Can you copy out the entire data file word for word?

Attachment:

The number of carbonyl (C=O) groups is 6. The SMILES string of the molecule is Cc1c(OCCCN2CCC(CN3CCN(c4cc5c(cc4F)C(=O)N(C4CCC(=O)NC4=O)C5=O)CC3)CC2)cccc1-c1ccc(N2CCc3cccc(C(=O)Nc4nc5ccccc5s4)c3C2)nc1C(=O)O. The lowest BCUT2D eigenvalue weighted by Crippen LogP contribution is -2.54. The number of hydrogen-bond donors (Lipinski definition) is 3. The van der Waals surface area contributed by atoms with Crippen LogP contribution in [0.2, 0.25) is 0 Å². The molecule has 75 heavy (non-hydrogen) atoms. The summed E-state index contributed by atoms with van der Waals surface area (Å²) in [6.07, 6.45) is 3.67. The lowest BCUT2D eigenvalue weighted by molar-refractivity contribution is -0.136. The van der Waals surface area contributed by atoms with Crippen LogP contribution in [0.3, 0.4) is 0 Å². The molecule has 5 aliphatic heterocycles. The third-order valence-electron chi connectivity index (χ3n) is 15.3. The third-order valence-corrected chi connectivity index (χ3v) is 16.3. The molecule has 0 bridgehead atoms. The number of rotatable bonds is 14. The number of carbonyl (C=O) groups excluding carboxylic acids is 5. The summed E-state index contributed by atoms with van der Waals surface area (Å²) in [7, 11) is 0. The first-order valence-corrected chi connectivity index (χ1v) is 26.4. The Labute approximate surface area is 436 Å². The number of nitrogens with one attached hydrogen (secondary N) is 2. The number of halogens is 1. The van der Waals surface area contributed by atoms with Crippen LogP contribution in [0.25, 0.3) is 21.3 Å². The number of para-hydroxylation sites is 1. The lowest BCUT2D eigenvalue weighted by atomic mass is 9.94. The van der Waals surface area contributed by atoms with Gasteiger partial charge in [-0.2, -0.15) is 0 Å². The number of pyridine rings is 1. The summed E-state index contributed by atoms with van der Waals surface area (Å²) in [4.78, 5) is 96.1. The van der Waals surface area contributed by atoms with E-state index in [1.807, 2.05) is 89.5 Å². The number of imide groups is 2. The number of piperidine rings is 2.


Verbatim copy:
The number of carbonyl (C=O) groups is 6. The SMILES string of the molecule is Cc1c(OCCCN2CCC(CN3CCN(c4cc5c(cc4F)C(=O)N(C4CCC(=O)NC4=O)C5=O)CC3)CC2)cccc1-c1ccc(N2CCc3cccc(C(=O)Nc4nc5ccccc5s4)c3C2)nc1C(=O)O. The lowest BCUT2D eigenvalue weighted by Crippen LogP contribution is -2.54. The number of hydrogen-bond donors (Lipinski definition) is 3. The van der Waals surface area contributed by atoms with Crippen LogP contribution in [0.2, 0.25) is 0 Å². The molecule has 75 heavy (non-hydrogen) atoms. The summed E-state index contributed by atoms with van der Waals surface area (Å²) in [6.07, 6.45) is 3.67. The lowest BCUT2D eigenvalue weighted by molar-refractivity contribution is -0.136. The van der Waals surface area contributed by atoms with Crippen LogP contribution in [0.3, 0.4) is 0 Å². The molecule has 5 aliphatic heterocycles. The third-order valence-electron chi connectivity index (χ3n) is 15.3. The third-order valence-corrected chi connectivity index (χ3v) is 16.3. The molecule has 0 bridgehead atoms. The number of rotatable bonds is 14. The number of carbonyl (C=O) groups excluding carboxylic acids is 5. The summed E-state index contributed by atoms with van der Waals surface area (Å²) in [7, 11) is 0. The first-order valence-corrected chi connectivity index (χ1v) is 26.4. The Labute approximate surface area is 436 Å². The number of nitrogens with one attached hydrogen (secondary N) is 2. The number of halogens is 1. The van der Waals surface area contributed by atoms with Crippen LogP contribution in [0.25, 0.3) is 21.3 Å². The number of para-hydroxylation sites is 1. The lowest BCUT2D eigenvalue weighted by atomic mass is 9.94. The van der Waals surface area contributed by atoms with Gasteiger partial charge in [-0.2, -0.15) is 0 Å². The number of pyridine rings is 1. The summed E-state index contributed by atoms with van der Waals surface area (Å²) in [4.78, 5) is 96.1. The van der Waals surface area contributed by atoms with E-state index in [1.807, 2.05) is 89.5 Å². The number of imide groups is 2. The number of piperidine rings is 2.